We've discussed geoengineering approaches to global warming
today, John Tierney brings
us up to date, pointing out a new proposal from a surprising source.
You might also want to check out Stuart Taylor's tie-it-all-together
column in National Journal, where he finds the
common threads between academia's treatment
of Mahmoud Ahmadinejad, Erwin Chemerinsky,
Lawrence Summers, and Jim Gilchrist. If you
haven't been paying attention over the past few weeks, it's
a good review. Concluding paragraph:
In the words of George Mason's [Professor David] Bernstein, "The Chemerinsky episode, disturbing though it was, should not distract us from the primary challenge facing academic freedom in American universities: the rise of an academic far-left establishment that seeks to use universities as a base for political activism and is perfectly willing to violate accepted standards of academic freedom to achieve that goal."Well, yeah. The Bernstein quote is from this LATimes op-ed, also well worth reading.
Fred Thompson fans should find this article
by J. Peter Mulhern cheering:
Conventional wisdom is hardening around the proposition that Fred Dalton Thompson is too lazy, ill-prepared, tired, old, lackluster, inexperienced, inconsistent and bald to make a successful run for President.(Via Instapundit.)
Of course, conventional wisdom rarely gets anything right. When it does, it's only by accident.
In this case conventional wisdom is not just wrong but comically so. Thompson will win the Republican nomination for two reasons. First, he's a very impressive candidate. Second, there's no realistic alternative. He will win the general election for the same two reasons.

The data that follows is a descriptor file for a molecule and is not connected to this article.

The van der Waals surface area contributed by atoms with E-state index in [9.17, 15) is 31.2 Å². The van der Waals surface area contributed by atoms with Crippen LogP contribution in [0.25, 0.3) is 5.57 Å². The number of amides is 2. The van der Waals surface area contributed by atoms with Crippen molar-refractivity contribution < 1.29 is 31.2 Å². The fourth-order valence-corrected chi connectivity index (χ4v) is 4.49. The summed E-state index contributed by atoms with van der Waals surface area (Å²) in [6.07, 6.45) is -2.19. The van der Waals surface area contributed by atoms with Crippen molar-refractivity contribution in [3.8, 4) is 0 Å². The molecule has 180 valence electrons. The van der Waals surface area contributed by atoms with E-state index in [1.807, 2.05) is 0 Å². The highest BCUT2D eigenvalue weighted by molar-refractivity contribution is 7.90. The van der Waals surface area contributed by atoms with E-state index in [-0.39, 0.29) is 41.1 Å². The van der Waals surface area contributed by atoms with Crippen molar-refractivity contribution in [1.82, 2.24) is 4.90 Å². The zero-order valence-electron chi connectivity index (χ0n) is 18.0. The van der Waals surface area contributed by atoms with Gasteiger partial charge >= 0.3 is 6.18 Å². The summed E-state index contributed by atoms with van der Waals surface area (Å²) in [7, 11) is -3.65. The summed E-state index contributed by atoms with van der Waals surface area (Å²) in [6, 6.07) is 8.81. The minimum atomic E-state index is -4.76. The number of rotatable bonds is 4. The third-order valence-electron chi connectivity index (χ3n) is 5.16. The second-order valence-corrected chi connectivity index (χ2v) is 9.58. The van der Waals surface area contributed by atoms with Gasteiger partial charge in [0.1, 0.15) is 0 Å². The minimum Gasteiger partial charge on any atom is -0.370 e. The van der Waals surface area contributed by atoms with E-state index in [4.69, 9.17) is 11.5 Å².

Do you find you're using too many old clichés?
Well, then get on over to the Cliché Rotation
Project, and find out the new clichés you can use
instead. Or you can suggest your own. For example, instead
A chain is only as strong as its weakest link.… replace with:
A website is only as good as its …No, wait, that doesn't work at all. Darn, this is harder than it looks!
- Speaking of which: are they Iraq War Clichés … or something else?
This is the culmination of the Wife Out of Town Film Festival. This movie is pretty good, but probably too irredeemably filthy to appeal to Mrs. Salad.
But, in addition to being irredeemably filthy, it's also very funny, and (as many reviewers noted) sends out strong pro-life, pro-family values, and pro-personal responsibility themes. Kids these days!
The premise is that Ben, an affable dope-smoking loser, falls into a one-night stand with the lovely, upwardly-mobile Alison. (She works for E!) And—you may have guessed it from the title—through a drunken misunderstanding about the need for precaution, she winds up pregnant.
Both Ben and Alison get introduced to each others' worlds. Alison lives with her sister and brother-in-law, who have a strained marriage; Ben lives with four male pot-soaked no-visible-means-of-support zero-prospect buddies, barely above savagery. Much amusement results.
Alison is played by Katherine Heigl, who—honest—I hadn't seen in a movie since she played Steven Seagal's niece in Under Siege 2: Dark Territory. I think it would have been kind of cool for Steven Seagal to show up and kick Ben's ass for getting his niece pregnant, but this brilliant idea didn't make it into this movie.
Harold Ramis has a small role as Ben's father; Joanna Kerns has an even smaller one as Alison's mom. It was nice to see both of them again, but Joanna Kerns has aged much, much better than Ramis.